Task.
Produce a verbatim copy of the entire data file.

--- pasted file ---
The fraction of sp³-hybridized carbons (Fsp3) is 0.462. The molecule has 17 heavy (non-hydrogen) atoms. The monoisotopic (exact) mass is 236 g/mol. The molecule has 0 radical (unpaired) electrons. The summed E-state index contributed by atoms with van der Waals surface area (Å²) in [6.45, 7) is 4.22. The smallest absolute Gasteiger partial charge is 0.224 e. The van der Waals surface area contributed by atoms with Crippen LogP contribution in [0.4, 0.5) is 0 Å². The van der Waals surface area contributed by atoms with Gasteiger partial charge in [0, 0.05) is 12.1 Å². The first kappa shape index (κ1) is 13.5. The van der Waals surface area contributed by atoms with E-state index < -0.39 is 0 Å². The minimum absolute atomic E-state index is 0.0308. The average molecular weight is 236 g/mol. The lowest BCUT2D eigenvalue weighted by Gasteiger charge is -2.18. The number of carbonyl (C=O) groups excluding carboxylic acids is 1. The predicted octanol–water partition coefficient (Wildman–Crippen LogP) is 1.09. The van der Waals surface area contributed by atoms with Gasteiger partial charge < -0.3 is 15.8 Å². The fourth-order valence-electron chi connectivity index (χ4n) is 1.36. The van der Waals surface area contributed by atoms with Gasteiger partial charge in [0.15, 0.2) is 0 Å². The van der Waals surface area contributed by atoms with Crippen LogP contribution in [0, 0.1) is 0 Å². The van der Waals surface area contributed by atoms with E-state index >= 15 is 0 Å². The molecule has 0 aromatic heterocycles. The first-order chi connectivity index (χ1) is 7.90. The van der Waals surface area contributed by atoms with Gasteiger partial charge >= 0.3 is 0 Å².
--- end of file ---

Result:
The fraction of sp³-hybridized carbons (Fsp3) is 0.462. The molecule has 17 heavy (non-hydrogen) atoms. The monoisotopic (exact) mass is 236 g/mol. The molecule has 0 radical (unpaired) electrons. The summed E-state index contributed by atoms with van der Waals surface area (Å²) in [6.45, 7) is 4.22. The smallest absolute Gasteiger partial charge is 0.224 e. The van der Waals surface area contributed by atoms with Crippen LogP contribution in [0.4, 0.5) is 0 Å². The van der Waals surface area contributed by atoms with Gasteiger partial charge in [0, 0.05) is 12.1 Å². The first kappa shape index (κ1) is 13.5. The van der Waals surface area contributed by atoms with E-state index < -0.39 is 0 Å². The minimum absolute atomic E-state index is 0.0308. The average molecular weight is 236 g/mol. The lowest BCUT2D eigenvalue weighted by Gasteiger charge is -2.18. The number of carbonyl (C=O) groups excluding carboxylic acids is 1. The predicted octanol–water partition coefficient (Wildman–Crippen LogP) is 1.09. The van der Waals surface area contributed by atoms with Gasteiger partial charge < -0.3 is 15.8 Å². The fourth-order valence-electron chi connectivity index (χ4n) is 1.36. The van der Waals surface area contributed by atoms with Gasteiger partial charge in [0.15, 0.2) is 0 Å². The van der Waals surface area contributed by atoms with Crippen LogP contribution in [0, 0.1) is 0 Å². The van der Waals surface area contributed by atoms with E-state index >= 15 is 0 Å². The molecule has 0 aromatic heterocycles. The first-order chi connectivity index (χ1) is 7.90. The van der Waals surface area contributed by atoms with Gasteiger partial charge >= 0.3 is 0 Å².